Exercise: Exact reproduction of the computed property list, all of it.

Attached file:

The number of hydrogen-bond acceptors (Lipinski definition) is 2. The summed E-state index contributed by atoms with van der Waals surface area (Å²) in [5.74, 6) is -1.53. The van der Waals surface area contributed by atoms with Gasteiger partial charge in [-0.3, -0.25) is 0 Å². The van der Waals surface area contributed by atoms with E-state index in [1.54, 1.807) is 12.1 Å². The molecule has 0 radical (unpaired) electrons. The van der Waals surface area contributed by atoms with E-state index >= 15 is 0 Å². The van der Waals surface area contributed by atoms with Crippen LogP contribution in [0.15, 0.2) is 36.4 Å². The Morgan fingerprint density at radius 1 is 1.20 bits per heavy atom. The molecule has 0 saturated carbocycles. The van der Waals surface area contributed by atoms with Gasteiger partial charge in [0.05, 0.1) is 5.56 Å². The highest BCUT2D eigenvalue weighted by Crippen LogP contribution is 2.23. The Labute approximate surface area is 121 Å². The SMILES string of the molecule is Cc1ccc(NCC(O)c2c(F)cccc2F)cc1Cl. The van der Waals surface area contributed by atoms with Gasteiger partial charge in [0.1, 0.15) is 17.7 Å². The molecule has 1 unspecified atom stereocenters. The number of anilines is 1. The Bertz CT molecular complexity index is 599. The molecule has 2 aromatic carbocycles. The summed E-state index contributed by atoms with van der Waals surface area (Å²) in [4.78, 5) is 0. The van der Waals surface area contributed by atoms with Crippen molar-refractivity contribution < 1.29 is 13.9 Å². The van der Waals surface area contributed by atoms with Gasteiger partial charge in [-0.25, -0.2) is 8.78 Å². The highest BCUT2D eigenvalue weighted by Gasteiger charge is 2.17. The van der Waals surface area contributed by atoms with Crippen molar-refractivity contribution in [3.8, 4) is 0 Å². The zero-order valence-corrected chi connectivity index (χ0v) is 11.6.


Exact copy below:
The number of hydrogen-bond acceptors (Lipinski definition) is 2. The summed E-state index contributed by atoms with van der Waals surface area (Å²) in [5.74, 6) is -1.53. The van der Waals surface area contributed by atoms with Gasteiger partial charge in [-0.3, -0.25) is 0 Å². The van der Waals surface area contributed by atoms with E-state index in [1.54, 1.807) is 12.1 Å². The molecule has 0 radical (unpaired) electrons. The van der Waals surface area contributed by atoms with E-state index >= 15 is 0 Å². The van der Waals surface area contributed by atoms with Crippen LogP contribution in [0.15, 0.2) is 36.4 Å². The Morgan fingerprint density at radius 1 is 1.20 bits per heavy atom. The molecule has 0 saturated carbocycles. The van der Waals surface area contributed by atoms with Gasteiger partial charge in [0.05, 0.1) is 5.56 Å². The highest BCUT2D eigenvalue weighted by Crippen LogP contribution is 2.23. The Labute approximate surface area is 121 Å². The SMILES string of the molecule is Cc1ccc(NCC(O)c2c(F)cccc2F)cc1Cl. The van der Waals surface area contributed by atoms with Gasteiger partial charge in [0.1, 0.15) is 17.7 Å². The molecule has 1 unspecified atom stereocenters. The number of anilines is 1. The Bertz CT molecular complexity index is 599. The molecule has 2 aromatic carbocycles. The summed E-state index contributed by atoms with van der Waals surface area (Å²) in [4.78, 5) is 0. The van der Waals surface area contributed by atoms with Crippen molar-refractivity contribution < 1.29 is 13.9 Å². The van der Waals surface area contributed by atoms with Gasteiger partial charge in [-0.25, -0.2) is 8.78 Å². The highest BCUT2D eigenvalue weighted by Gasteiger charge is 2.17. The van der Waals surface area contributed by atoms with Crippen molar-refractivity contribution in [3.8, 4) is 0 Å². The zero-order valence-corrected chi connectivity index (χ0v) is 11.6.